Where image is important, such as in banks, in reception areas or in airplanes as flight attendants, Black women do not find employment opportunities. According to Dr. Juan de Dios Martinez of Zulia University, there are perhaps between 7 and 15 Black secretaries in the State of Zulia, where he estimates that 66 percent of the total population is Black.
Rural economies which depend upon agriculture or fishing are depressed. Difficulties in land titling and access to credit exacerbate circumstances, and many Blacks move into the cities to find work. The informal sector economy among Afro-Venezuelans consists of production and sale of foodstuffs, particularly traditional sweets and sweet breads, and casual day labour. A new presence in Venezuela's workforce are undocumented Black immigrants from Caribbean nations as Trinidad and Tobago, the Dominican Republic, and Haiti. In Caracas, there is a strong presence of immigrants from the Dominican Republic, Haiti, and Colombia.
T[o]urism and its Impact on Barlovento
Blacks from the area say they have a difficult time benefiting from job opportunities in the industry. By the end of 1980, many tourism projects were completed in Miranda, around the city of Higuerote, and towards the other coastal areas. With the establishment of resorts, a variety of artificial waterways were created, diverting water from several rivers and causing stagnation in some natural bodies of water. Water treatment plants have not kept pace with tourism, which resulted in several beaches being contaminated with waste.
Tourism is seen by Black townships as a threat to their way of life because there are no economic benefits from servicing tourists, who use very little local food supplies or other local commodities. Local residents do suffer from its negative impact: housing has become scarcer in Higuerote and more expensive for local residents; there is a greater flow of drugs; delinquency has increased; teenage pregnancy rose; there is growing prostitution by both sexes; and an increase in sexually transmitted diseases, including HIV. Youths are lured into these activities by the promise of easy money.
There is a pressing need for the Afro-Venezuelan community to develop its own tourism options. The pattern of tourism promoted for Barlovento by the Chambers of Commerce consists of packaged tours for foreigners, who are taken to condominium-style facilities and to specific locations for entertainment and shopping. This leaves very little opportunity for small businesses to access the tourist and creates very few spin-offs for the local economy.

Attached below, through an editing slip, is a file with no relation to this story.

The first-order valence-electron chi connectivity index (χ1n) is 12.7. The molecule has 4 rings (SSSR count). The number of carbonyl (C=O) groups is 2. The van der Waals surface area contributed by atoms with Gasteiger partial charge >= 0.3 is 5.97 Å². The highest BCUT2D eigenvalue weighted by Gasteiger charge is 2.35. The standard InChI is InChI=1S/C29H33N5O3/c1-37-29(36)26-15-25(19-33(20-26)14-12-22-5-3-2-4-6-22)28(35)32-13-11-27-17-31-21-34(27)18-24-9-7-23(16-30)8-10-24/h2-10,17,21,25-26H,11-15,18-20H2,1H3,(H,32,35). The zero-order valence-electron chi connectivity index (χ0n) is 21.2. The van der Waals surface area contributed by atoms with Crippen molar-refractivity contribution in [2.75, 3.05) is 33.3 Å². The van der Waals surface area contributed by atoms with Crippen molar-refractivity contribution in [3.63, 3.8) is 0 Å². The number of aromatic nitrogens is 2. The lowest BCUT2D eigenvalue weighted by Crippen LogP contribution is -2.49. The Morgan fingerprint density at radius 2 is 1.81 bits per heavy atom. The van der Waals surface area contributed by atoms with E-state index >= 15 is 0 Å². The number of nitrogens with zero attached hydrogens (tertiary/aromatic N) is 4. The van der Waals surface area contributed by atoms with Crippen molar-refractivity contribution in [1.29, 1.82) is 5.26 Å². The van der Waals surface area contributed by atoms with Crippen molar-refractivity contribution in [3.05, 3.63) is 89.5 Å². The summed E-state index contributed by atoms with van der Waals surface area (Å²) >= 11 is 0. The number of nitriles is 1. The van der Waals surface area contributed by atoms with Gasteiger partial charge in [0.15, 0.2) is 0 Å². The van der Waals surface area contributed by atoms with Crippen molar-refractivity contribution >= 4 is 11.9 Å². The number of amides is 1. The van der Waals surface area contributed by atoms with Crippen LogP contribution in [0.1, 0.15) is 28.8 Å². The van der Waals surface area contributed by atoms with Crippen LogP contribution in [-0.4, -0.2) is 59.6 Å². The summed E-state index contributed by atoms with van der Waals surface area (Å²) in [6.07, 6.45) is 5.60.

The national health delivery system reaches the Black Communities in the same manner as other rural communities in the most prosperous states. Those that are closest to the largest cities or are parish capitals have a small hospital or clinic or are the site for a health ambulatory service. At least one doctor is on hand. Often these doctors are doing their required period of social service, and there is also a nurse. Villages that are more distant appear to have a dispensary operated by a nurse with a supply line to the nearest parish hospital.
The entire health system suffers from supply problems, the distant villages and the housing groups in rural areas being more severely affected. The most disadvantaged population groups are the caserios (small settlements) which are too small to have services and are located in areas of difficult access.
Residents must attend hospital facilities in Caracas. Health workers rarely want to enter these barrios, particularly those known to have gang shoot-outs. All of them have some Black populations.
Children suffer from fevers, diarrhea, and other common diseases. Among adults, high blood pressure and its attendant complications are the biggest health threat, but most of those diagnosed are under regular treatment. The rural folk we met were older than the national life expectancy age. The self-profiles of the Black Communities described their situation as healthier than the national average.
Venezuela's most recent poverty map is based on the census of 1990. Poverty rankings are based on unsatisfied basic needs and were made for the states and for municipalities. The methodology employed was designed by ECLAC. This methodology measures structural poverty but does not measure changes in the income levels of the homes, thus it does not capture the new poor or the depth of chronic poverty caused by a recessive economy.
The observations made by the mission and the information gathered from communities, although insufficient, suggest that while small rural towns do not show evidence of as much structural poverty, the drop in purchasing power of the bolivar and the lack of economic opportunities has deepened the level of poverty of Black families in the last five years. Comments made by informants also lead to the observation that they have reached the end of their reserves, and that communal assistance to each other will no longer be a possibility. The custom of giving away produce from the conuco and later receiving an equivalent when in need will soon be a thing of the past. According to rural residents in Zulia, what little there is will have to be used or sold in order to meet household's basic cash needs.
NATIONAL LAWS, POLITICAL REPRESENTATION AND GOVERNMENT POLICIES AND PROGRAMS
Until the 1980s, Blacks have undertaken no political development as a group because of the prevailing societal and political attitudes that there are no separate racial or ethnic groups in Venezuela. Consequently, no pressure groups have evolved to advocate for Black interests. Afro-Venezuelans vote, join political parties, risk their lives in political debate and disturbances, and participate in the political process as part of groups representing trade unions, farmers, and educators, rather than as a separate group focused on Black interests. As a result, there is little evidence of a strong Black presence in Venezuelan politics.
Afroamerica XXI is in Spanish and English.